Remove all wood, and cellulose debris, ie; piles of sawdust, branches, cardboard, leaves and scraps of wood, from under and around the house. Do not bury scrap wood or paper on the property during of after construction. Remove all stumps from underneath and around the foundation. Using scraps as fill under porch steps is a common and costly mistake. Fill cracks and voids or expansion joints an openings in the foundation with either cement grout or roofing-grade coal-tar pitch. Termites will exploit any cracks they find.

Sump pumps to drain water from under the house and around foundations, french drains, polyethylene vapor barriers and particularly foundation vents will prevent moisture buildup and lessen the potential for attracting termites. Any wood in contact with the soil (including concrete) should be pressure-treated lumber, which is impervious to termites.

Controlling Termites-Because termites nest in the ground it is virtually impossible to find their nest and treat it directly. Placing a protective envelope of poisoned soil around the foundation of a house creates a barrier that will stop termites. Chemical treatment of the soil before construction is far less expensive, allows for more accurate and efficient application of the chemicals and is less disruptive than the procedures used in treating existing structures. When building a home in a termite-prone area, insist on a chemical pretreatment before foundations or slabs are poured.

Once a home is built, the problem is how to get the pesticide between the soil and the homes foundation without leaving any gaps. These chemical treatments require specialized drills, pressure injectors and pressure pumps with high volume tanks. Application rates run from two to four gallons of mixed spray per ten lineal feet of foundation and drill holes through concrete slabs are spaced as close as one foot. Proper treatment is a real art and improper treatment can contaminate the home or well water. When dealing with termite proble ms in existing homes the best advice is to call in the services of a licensed pest control operator.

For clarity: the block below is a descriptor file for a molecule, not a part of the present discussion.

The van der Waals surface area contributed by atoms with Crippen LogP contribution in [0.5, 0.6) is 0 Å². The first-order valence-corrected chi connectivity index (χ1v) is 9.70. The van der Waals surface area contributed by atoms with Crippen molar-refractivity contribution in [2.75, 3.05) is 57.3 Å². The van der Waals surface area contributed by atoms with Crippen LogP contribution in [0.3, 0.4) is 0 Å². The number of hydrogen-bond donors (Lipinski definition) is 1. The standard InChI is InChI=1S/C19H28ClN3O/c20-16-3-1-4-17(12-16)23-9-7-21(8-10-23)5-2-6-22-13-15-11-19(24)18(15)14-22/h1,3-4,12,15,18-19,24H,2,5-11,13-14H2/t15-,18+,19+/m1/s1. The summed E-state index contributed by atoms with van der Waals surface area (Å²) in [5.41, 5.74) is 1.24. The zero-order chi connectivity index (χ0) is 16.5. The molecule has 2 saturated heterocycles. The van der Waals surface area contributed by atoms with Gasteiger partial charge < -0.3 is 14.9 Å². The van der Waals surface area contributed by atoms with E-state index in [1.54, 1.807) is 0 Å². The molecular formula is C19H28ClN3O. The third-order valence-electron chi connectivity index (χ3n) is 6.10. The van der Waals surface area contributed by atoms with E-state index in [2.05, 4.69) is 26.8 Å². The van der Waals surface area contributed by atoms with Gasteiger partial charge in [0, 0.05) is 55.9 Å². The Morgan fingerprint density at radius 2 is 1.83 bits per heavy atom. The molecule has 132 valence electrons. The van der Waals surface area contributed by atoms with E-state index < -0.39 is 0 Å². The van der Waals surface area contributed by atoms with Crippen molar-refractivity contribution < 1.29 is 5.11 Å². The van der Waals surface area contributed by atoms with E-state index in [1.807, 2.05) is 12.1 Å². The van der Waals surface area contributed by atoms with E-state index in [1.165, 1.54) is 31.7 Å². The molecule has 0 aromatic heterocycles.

There have been many new products introduced to the general public during the last few years since Chlordane was outlawed in 1988.
In general the new chemicals have fewer odor problems and can be cleaned up or deactivated with relative ease. Some seem to repel rather than kill termites. Disadvantages are shorter chemical life (more frequent applications necessary). We can no longer rely on an application lasting twenty years or more.

If you need to call in a professional service, look for a company that advocates changes to the house, ie; roof repair; fixing leaks, preventing moisture under the house, lowering the grade around the foundation. Do not be rushed into treatment. Termites work slowly, but they never rest. I am happy to consult with you if you have a termite problem.


For Termite Damage Repairs Contact:
Steve Sproul General Contractor
CA license.#450095
2775 Prosser Rd
Sebastopol, CA 95472
Phone: 707-953-1708

Comments or Questions (I'll give you the straight stuff!) mailto: stevesproul@comcast.net